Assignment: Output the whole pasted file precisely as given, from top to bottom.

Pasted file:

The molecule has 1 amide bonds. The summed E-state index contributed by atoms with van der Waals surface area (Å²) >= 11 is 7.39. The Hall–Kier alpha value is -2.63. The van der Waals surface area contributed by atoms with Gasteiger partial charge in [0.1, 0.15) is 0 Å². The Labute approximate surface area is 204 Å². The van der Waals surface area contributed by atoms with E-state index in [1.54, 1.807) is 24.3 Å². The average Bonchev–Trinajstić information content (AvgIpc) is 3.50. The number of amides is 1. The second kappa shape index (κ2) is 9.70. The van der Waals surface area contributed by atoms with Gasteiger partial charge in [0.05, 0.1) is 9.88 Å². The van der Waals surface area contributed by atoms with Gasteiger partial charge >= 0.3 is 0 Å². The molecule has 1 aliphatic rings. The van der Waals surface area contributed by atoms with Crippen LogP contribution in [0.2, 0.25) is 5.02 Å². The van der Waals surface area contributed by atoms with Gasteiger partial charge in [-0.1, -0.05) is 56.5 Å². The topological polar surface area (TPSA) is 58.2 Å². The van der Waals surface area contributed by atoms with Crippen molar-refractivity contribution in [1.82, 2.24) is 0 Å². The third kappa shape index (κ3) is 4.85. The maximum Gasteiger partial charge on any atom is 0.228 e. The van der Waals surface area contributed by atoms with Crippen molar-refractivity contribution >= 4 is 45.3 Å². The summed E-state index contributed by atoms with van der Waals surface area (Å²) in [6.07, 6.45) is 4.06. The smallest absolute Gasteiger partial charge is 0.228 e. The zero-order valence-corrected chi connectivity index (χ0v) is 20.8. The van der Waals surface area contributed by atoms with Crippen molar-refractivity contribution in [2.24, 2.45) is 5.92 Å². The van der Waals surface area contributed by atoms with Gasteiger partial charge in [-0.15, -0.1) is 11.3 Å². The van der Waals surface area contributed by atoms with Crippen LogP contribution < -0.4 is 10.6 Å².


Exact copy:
The molecule has 1 amide bonds. The summed E-state index contributed by atoms with van der Waals surface area (Å²) >= 11 is 7.39. The Hall–Kier alpha value is -2.63. The van der Waals surface area contributed by atoms with Gasteiger partial charge in [0.1, 0.15) is 0 Å². The Labute approximate surface area is 204 Å². The van der Waals surface area contributed by atoms with E-state index in [1.54, 1.807) is 24.3 Å². The average Bonchev–Trinajstić information content (AvgIpc) is 3.50. The number of amides is 1. The second kappa shape index (κ2) is 9.70. The van der Waals surface area contributed by atoms with Gasteiger partial charge in [0.05, 0.1) is 9.88 Å². The van der Waals surface area contributed by atoms with Gasteiger partial charge >= 0.3 is 0 Å². The molecule has 1 aliphatic rings. The van der Waals surface area contributed by atoms with Crippen LogP contribution in [0.2, 0.25) is 5.02 Å². The van der Waals surface area contributed by atoms with Gasteiger partial charge in [-0.1, -0.05) is 56.5 Å². The topological polar surface area (TPSA) is 58.2 Å². The van der Waals surface area contributed by atoms with Crippen molar-refractivity contribution in [1.82, 2.24) is 0 Å². The third kappa shape index (κ3) is 4.85. The maximum Gasteiger partial charge on any atom is 0.228 e. The van der Waals surface area contributed by atoms with Crippen molar-refractivity contribution >= 4 is 45.3 Å². The summed E-state index contributed by atoms with van der Waals surface area (Å²) in [6.07, 6.45) is 4.06. The smallest absolute Gasteiger partial charge is 0.228 e. The zero-order valence-corrected chi connectivity index (χ0v) is 20.8. The van der Waals surface area contributed by atoms with Crippen molar-refractivity contribution in [2.24, 2.45) is 5.92 Å². The van der Waals surface area contributed by atoms with Gasteiger partial charge in [-0.15, -0.1) is 11.3 Å². The van der Waals surface area contributed by atoms with Crippen LogP contribution < -0.4 is 10.6 Å².